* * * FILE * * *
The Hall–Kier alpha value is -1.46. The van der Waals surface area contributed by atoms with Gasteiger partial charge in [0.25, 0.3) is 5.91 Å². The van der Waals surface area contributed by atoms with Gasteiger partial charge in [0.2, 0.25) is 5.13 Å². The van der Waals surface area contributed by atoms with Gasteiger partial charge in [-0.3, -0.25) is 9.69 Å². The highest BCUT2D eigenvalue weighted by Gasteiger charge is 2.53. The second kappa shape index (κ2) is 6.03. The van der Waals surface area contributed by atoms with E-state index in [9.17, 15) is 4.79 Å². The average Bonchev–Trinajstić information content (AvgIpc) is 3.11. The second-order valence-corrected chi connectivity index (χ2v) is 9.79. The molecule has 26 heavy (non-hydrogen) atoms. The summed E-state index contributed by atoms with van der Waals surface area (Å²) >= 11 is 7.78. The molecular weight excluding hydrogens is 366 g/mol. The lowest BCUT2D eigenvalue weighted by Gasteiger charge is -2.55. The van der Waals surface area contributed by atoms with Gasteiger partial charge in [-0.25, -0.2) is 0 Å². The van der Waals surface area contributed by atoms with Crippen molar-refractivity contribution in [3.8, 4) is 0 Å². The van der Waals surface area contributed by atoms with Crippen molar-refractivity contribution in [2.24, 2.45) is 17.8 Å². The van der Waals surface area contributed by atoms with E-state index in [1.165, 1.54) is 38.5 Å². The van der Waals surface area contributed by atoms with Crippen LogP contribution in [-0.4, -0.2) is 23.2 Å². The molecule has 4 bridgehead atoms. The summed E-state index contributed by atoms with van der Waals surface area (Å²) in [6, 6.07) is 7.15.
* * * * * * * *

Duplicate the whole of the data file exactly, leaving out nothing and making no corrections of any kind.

The Hall–Kier alpha value is -1.46. The van der Waals surface area contributed by atoms with Gasteiger partial charge in [0.25, 0.3) is 5.91 Å². The van der Waals surface area contributed by atoms with Gasteiger partial charge in [0.2, 0.25) is 5.13 Å². The van der Waals surface area contributed by atoms with Gasteiger partial charge in [-0.3, -0.25) is 9.69 Å². The highest BCUT2D eigenvalue weighted by Gasteiger charge is 2.53. The second kappa shape index (κ2) is 6.03. The van der Waals surface area contributed by atoms with E-state index in [9.17, 15) is 4.79 Å². The average Bonchev–Trinajstić information content (AvgIpc) is 3.11. The second-order valence-corrected chi connectivity index (χ2v) is 9.79. The molecule has 26 heavy (non-hydrogen) atoms. The summed E-state index contributed by atoms with van der Waals surface area (Å²) >= 11 is 7.78. The molecular weight excluding hydrogens is 366 g/mol. The lowest BCUT2D eigenvalue weighted by Gasteiger charge is -2.55. The van der Waals surface area contributed by atoms with Gasteiger partial charge in [-0.25, -0.2) is 0 Å². The van der Waals surface area contributed by atoms with Crippen molar-refractivity contribution in [3.8, 4) is 0 Å². The van der Waals surface area contributed by atoms with Crippen molar-refractivity contribution in [2.24, 2.45) is 17.8 Å². The van der Waals surface area contributed by atoms with E-state index in [1.165, 1.54) is 38.5 Å². The van der Waals surface area contributed by atoms with Crippen LogP contribution in [-0.4, -0.2) is 23.2 Å². The molecule has 4 bridgehead atoms. The summed E-state index contributed by atoms with van der Waals surface area (Å²) in [6, 6.07) is 7.15.